The desire to travel has no correlation with positive impressions despite the travel industry’s ardent efforts to convince us otherwise. I’m often moved to action by emotional responses that would have the experts gnashing their teeth (in which I happen to take a bit of pride).

National Geographic ran “The Emptied Prairie” in January 2008. From the title down, there was nothing on pages 140 – 157 that remotely resembled the enticingly glossed travel magazines in the same row of offerings that day in the book store. I could have been transported to any number of magical destinations, delivered there by the heady claims of paradise and rejuvenation, discovery and adventure. Instead, I plucked the mundane. The Emptied Prairie left me morose. And hell-bent to see North Dakota exactly as Nat Geo had depicted it – gray, cold, forlorn.

Our backgrounds dictate how we receive input and mine told me there was a “spin” on this story. I too live in a prairie state. Signs of human migration wrought from disappointment dot the landscape here as well. My hometown of Soper, Oklahoma has a population of 300; the High School serves 85 students. The town is in the most impoverished county in the state. On a gray, rainy day it too appears to be on its last leg and a sense of melancholy and abandonment strikes the bone.

As much as the Nat Geo article and photographs smacked of gloom and despair, my life has proved the glamorous to be at times a bit rough around the edges and the forlorn to be enticing.

The photographs that follow are what I found (Nat Geo eat your heart out). I have only one thing to say; I want to go back.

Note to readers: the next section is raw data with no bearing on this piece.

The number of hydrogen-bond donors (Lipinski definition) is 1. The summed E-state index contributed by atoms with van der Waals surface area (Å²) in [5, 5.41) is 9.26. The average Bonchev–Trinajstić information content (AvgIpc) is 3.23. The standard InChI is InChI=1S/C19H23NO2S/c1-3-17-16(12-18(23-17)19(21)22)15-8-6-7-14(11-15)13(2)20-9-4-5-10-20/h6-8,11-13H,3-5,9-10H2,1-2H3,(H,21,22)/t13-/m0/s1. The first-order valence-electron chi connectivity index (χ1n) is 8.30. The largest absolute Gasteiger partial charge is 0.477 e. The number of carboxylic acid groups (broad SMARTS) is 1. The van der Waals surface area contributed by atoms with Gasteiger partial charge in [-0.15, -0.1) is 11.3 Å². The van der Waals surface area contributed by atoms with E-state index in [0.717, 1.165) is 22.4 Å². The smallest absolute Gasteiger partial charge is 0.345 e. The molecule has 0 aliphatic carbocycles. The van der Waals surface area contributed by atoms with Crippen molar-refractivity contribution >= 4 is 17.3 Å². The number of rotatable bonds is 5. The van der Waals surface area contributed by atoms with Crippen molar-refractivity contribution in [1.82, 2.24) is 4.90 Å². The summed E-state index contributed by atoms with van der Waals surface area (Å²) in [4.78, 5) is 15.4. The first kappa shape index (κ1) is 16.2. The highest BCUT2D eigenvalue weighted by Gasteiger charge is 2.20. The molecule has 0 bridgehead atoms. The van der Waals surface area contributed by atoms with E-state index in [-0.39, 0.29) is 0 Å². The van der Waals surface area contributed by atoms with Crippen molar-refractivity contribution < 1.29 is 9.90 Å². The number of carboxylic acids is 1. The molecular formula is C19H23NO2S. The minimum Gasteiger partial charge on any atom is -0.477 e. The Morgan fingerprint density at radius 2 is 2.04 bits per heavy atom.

Hopperstad Stave Church

Hopperstad Stave Church is in Moorhead. Viking Ship Park & Hjemkomst Center

These two scenes of structure were on the way to Fargo.  I can feel the cold and bite from the wind as I look upon them now. They both captivated me.

Fargo, ND #2

Fargo, ND #1

Fargo, ND #4

Hopperstad Stave Church, Moorhead, ND

Hopperstad Stave Church from a different angle and interpretation

IMG_1392 copy

Fargo, ND #3

a Fargo windowpane reflects the winter scene

North Dakota Prairie

In-between the somewhere’s of North Dakota

North Dakota became the 39th state admitted to the union on November 2nd, 1889. AAA has named the state the most affordable state in which to vacation. And explorers William Clark and Meriwether Lewis, along with the Corps of Discovery, spent more time in (what is now) North Dakota than any other place on their journey.

Want to see North Dakota for yourself? Check out these links. Or simply, hit the road and wing it!

North Dakota Dept. of Tourism

Medora, North Dakota

North Dakota’s Enchanted Highway

Theodore Roosevelt National Park

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